WEMO

Belkin WEMO

Belkin, which owns Smart Home brand WEMO and networking brand Linksys, has a unique position in the Smart Home space. It has the in-house know-how to create awesomely-powerful wireless networking equipment, but it's also been a pioneer in significantly less powerful, but perhaps just as impressive networked devices. We spent our time with the WEMO representatives, because of the way Belkin has split out its brands. Linksys isn't doing anything in the Smart Home space, as far as we can tell.

While WEMO got its start with connected lights that used a "WEMO hub," the WEMO folks made it clear that this represents a first-stage version of the Smart Home, and that hubs will not be part of the second stage. As they explained, the only reason WEMO ever used a hub was because it was impossible to integrate WiFi directly into bulbs for thermal reasons, and so a lower-powered standard was required. That's where the WEMO hub came into play, serving as a bridge between the non-WiFi bulbs and a WiFi router.

Belkin wasn't actually showing off any new gear, not publicly at least, but it was promising big new things for 2016. That sounds like a work in progress to us, but what Belkin made clear was that designing the next "Touchpoint" was where it's at in the Smart Home arena. People need a way to interact with their homes, not just program lights to turn on and off, which Belkin now views as the "low-hanging fruit" of the Smart Home world. The WEMO pont of view is that consumers are waiting for an implementation of Smart Home technology that makes their lives easier and better, and while automated lights were a start, they were just the beginning of the revolution. As Belkin stated to us, they don't want to be in the business of selling lightbulbs, so our money's on WEMO abandoning its iconic lightbulb line and exiting the smart lighting market altogether to focus on other products. 

TP-Link

TP-Link is a feisty competitor in the home networking arena, but they were the first to admit that they're not the biggest dog in the fight. It was surprising to hear TP-Link's representatives acknowledge this, because in truth TP-Link makes some incredibly-impressive gear. They are among the only vendors of high-end PCIe-based networking equipment, and they were also the first networking company to announced an 802.11ad router at CES 2016, based on Qualcomm's cutting-edge chipset.

TP-Link

So it came as no surprise to us, even if TP-Link was a bit bashful about it, that the company has come up with what we think is an incredibly-obvious solution to the Smart Home dilemma, that for some reason has taken years to discover: a smart home router. All this time, we've been hanging silly hubs off of the back of our routers, or perhaps set up separate hubs that communicate wirelessly with the router, when all along the router was the key, and all we had to do was open our eyes to it. So TP-Link has taken one of its established router platforms and equipped it with a multitude of enhancements that makes it unlike anything we've ever seen. The prototype shown here, sporting multiple internal radios that speak nearly all the common home networking languages, along with a touchscreen interface to allow you to control all of your smart do-dads, would become both the nerve center of the connected home. To borrow Belkin's language, this router would be the "touchpoint." It's a great idea, but it may be just a little too late to turn the Smart Home tide.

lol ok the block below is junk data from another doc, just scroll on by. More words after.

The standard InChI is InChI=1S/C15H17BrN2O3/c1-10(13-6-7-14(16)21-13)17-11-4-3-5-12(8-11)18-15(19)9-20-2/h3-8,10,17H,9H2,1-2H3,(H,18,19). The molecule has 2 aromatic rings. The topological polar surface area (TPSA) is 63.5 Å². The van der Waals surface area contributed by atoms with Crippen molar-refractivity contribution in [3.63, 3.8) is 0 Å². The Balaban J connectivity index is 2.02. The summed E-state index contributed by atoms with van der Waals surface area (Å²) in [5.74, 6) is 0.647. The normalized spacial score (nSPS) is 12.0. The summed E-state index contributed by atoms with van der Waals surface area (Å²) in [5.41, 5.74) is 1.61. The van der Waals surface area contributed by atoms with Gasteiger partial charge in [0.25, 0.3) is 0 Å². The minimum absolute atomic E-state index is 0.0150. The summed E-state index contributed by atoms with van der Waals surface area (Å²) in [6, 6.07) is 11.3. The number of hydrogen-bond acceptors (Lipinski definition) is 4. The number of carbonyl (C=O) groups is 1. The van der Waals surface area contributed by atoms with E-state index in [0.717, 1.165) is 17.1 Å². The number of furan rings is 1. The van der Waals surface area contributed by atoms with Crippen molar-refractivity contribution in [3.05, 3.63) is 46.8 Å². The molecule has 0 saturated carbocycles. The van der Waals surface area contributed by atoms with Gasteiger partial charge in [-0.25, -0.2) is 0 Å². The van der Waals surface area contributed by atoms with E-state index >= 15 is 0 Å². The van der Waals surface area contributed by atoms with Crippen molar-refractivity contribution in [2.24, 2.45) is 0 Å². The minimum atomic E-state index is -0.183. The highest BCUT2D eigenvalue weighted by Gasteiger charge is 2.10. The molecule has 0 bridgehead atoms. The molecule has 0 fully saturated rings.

Where the Smart Home is Going...

So what did we learn in our quest to find the Really Smart Home? Well, it makes plenty of sense to us that companies like D-Link, Samsung, Belkin, and TP-Link will be leading the way to the second generation of Smart Home products, as pioneers like TCP, Wink, and yes, maybe even Nest fall by the wayside, piling up on the clearance rack at the local Home Depot (we've actually seen some of this happening already). What people have been in search of was not ever-greater complexity and needlessly competing standards, but a unified system that would make their adoption of the Smart Home a simple affair. If the goal was to make our lives easier, Smart Home Version One didn't quite cut the mustard.

In the end, four of the world's biggest home technology companies showed us four different paths to the next generation of the Smart Home: D-Link believe all devices will communicate with existing routers, Samsung thinks the future is in the TV, TP-Link believes all devices will communicate with a next-gen integrated router, and Belkin WEMO believes that the notion of a smart home hub has to be cast aside, with a focus on putting control of the home back in the hands of the home's inhabitants. From Belkin's point of view, the next killer app won't be on a smartphone, or even on a router, but in something else all together, although Belkin wasn't ready to tell us what that something is!

One last thing we should mention: although Amazon wasn't at the show, one of its products was talked up at every Smart Home display: the Amazon Echo. From Belkin to Samsung, each company referred to the Echo as a game-changer, allowing users to interact with their Smart devices using only their voice. In hindsight, this was an obvious step in the development of the Smart Home, but it seems Amazon practically stumbled upon it. From here on out, we expect just about every Smart Home product to exclaim "Works with Echo"!

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